Only then can we achieve living well and governing ourselves.

Jallalla Bolivia[8]

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Translator’s Notes

1  “Abya Yala, in the Guna language means ‘land in its full maturity’ or ‘land of vital blood’…. Some indigenous peoples of North and South America use the term to describe the two continents [as a united whole].” (Wikipedia)

Pachakuti | Pachacuti: “1) A cataclysmic event separating eras in time. (2) Coming back to source. A return to the essence of the cosmos.” (Inca Glossary)

Pacha | Often used in conjunction with other words in Quechua: “(1) Location in time and space; where time and space are in conjunction. (2) Life phases; the in-between space … . (3) The physical world. Time, earth, space, universe. (4) The Divine Cosmos. It includes quantity, other realities, Divinity, what is still a mystery. (5) Age; era; time. (6) Oneself; a being. (7) Soil; nature; place.” (Inca Glossary)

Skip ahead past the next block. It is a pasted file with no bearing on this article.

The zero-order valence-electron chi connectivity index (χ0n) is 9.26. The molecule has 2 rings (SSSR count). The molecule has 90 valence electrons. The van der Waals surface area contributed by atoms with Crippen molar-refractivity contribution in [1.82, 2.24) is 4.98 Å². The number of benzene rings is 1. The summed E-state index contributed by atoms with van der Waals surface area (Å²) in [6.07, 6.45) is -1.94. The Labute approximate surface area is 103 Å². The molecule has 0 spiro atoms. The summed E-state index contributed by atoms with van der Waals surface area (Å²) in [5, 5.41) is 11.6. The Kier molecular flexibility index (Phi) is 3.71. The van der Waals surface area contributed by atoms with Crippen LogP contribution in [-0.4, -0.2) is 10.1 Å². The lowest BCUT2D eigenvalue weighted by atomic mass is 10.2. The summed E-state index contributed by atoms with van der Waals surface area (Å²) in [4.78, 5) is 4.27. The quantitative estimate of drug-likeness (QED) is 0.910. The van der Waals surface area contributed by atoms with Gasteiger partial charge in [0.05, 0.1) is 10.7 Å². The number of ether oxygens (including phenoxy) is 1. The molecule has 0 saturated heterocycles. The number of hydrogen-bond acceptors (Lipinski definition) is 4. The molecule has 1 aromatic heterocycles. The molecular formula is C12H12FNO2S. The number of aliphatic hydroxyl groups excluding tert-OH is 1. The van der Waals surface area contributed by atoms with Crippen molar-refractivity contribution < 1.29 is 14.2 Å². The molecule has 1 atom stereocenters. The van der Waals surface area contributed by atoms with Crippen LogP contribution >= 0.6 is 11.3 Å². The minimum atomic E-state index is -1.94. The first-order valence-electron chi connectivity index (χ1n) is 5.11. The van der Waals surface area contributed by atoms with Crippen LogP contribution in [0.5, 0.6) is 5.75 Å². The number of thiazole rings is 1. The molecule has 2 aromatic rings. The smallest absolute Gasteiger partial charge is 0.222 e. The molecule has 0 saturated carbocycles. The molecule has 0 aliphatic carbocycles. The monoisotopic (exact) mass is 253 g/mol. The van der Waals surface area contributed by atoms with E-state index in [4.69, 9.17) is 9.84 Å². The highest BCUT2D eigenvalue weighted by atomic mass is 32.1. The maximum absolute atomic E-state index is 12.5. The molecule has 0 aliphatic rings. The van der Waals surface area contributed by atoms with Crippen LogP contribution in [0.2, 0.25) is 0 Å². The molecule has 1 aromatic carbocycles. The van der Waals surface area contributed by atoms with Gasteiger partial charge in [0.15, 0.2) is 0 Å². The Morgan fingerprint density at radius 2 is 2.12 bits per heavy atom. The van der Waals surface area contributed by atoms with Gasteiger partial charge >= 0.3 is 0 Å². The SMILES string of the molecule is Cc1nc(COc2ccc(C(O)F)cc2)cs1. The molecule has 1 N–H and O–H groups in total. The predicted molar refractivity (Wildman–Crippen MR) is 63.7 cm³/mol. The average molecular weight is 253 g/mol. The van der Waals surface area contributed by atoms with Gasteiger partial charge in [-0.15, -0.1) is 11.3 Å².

Pachamama | “Pachamama, Pacha Mama: (1) Mother Earth, Gaia; both the physical planet and the goddess archetype. Universal feminine energy in time and space; cosmic mother. Wife of Pachacamac [Pachakama]. Goddess of the earth and overseer of planting and harvesting. seen as a huge dragon which causes earthquakes. The Earth Mother of the Chincha of Peru. The supreme god Pachacamac emerged from her. She is also mentioned as his consort. Goddess responsible for the well-being of plants and animals.” (Inca Glossary)

Pachakama | Pachacamac, Pachakamak: (1) Literally, he who animates the world. Universal masculine energy in time and space; creator of the world. (Inca Glossary)